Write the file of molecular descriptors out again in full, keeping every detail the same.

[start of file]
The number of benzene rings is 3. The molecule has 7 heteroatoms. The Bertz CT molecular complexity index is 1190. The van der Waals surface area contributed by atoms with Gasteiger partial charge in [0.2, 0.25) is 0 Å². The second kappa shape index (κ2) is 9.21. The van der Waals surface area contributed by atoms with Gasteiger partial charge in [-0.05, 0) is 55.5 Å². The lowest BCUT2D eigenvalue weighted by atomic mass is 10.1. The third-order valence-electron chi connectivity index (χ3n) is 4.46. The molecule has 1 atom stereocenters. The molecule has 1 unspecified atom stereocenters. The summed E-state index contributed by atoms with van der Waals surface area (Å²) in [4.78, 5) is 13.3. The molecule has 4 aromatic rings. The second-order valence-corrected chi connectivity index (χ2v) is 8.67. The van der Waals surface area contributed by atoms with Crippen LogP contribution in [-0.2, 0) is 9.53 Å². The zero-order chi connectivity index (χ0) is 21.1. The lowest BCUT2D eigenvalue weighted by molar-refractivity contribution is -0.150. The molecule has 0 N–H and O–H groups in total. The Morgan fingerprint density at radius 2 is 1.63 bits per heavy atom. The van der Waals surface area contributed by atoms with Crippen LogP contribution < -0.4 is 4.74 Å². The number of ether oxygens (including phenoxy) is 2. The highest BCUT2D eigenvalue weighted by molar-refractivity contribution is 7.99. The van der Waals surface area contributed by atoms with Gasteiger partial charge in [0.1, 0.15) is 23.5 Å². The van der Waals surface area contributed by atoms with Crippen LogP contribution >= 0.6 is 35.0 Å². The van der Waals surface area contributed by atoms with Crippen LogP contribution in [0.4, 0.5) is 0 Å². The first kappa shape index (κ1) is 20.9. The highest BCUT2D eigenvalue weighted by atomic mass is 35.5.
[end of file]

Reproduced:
The number of benzene rings is 3. The molecule has 7 heteroatoms. The Bertz CT molecular complexity index is 1190. The van der Waals surface area contributed by atoms with Gasteiger partial charge in [0.2, 0.25) is 0 Å². The second kappa shape index (κ2) is 9.21. The van der Waals surface area contributed by atoms with Gasteiger partial charge in [-0.05, 0) is 55.5 Å². The lowest BCUT2D eigenvalue weighted by atomic mass is 10.1. The third-order valence-electron chi connectivity index (χ3n) is 4.46. The molecule has 1 atom stereocenters. The molecule has 1 unspecified atom stereocenters. The summed E-state index contributed by atoms with van der Waals surface area (Å²) in [4.78, 5) is 13.3. The molecule has 4 aromatic rings. The second-order valence-corrected chi connectivity index (χ2v) is 8.67. The van der Waals surface area contributed by atoms with Crippen LogP contribution in [-0.2, 0) is 9.53 Å². The zero-order chi connectivity index (χ0) is 21.1. The lowest BCUT2D eigenvalue weighted by molar-refractivity contribution is -0.150. The molecule has 0 N–H and O–H groups in total. The Morgan fingerprint density at radius 2 is 1.63 bits per heavy atom. The van der Waals surface area contributed by atoms with Crippen LogP contribution < -0.4 is 4.74 Å². The number of ether oxygens (including phenoxy) is 2. The highest BCUT2D eigenvalue weighted by molar-refractivity contribution is 7.99. The van der Waals surface area contributed by atoms with Gasteiger partial charge in [0.1, 0.15) is 23.5 Å². The van der Waals surface area contributed by atoms with Crippen LogP contribution >= 0.6 is 35.0 Å². The van der Waals surface area contributed by atoms with Crippen LogP contribution in [0.4, 0.5) is 0 Å². The first kappa shape index (κ1) is 20.9. The highest BCUT2D eigenvalue weighted by atomic mass is 35.5.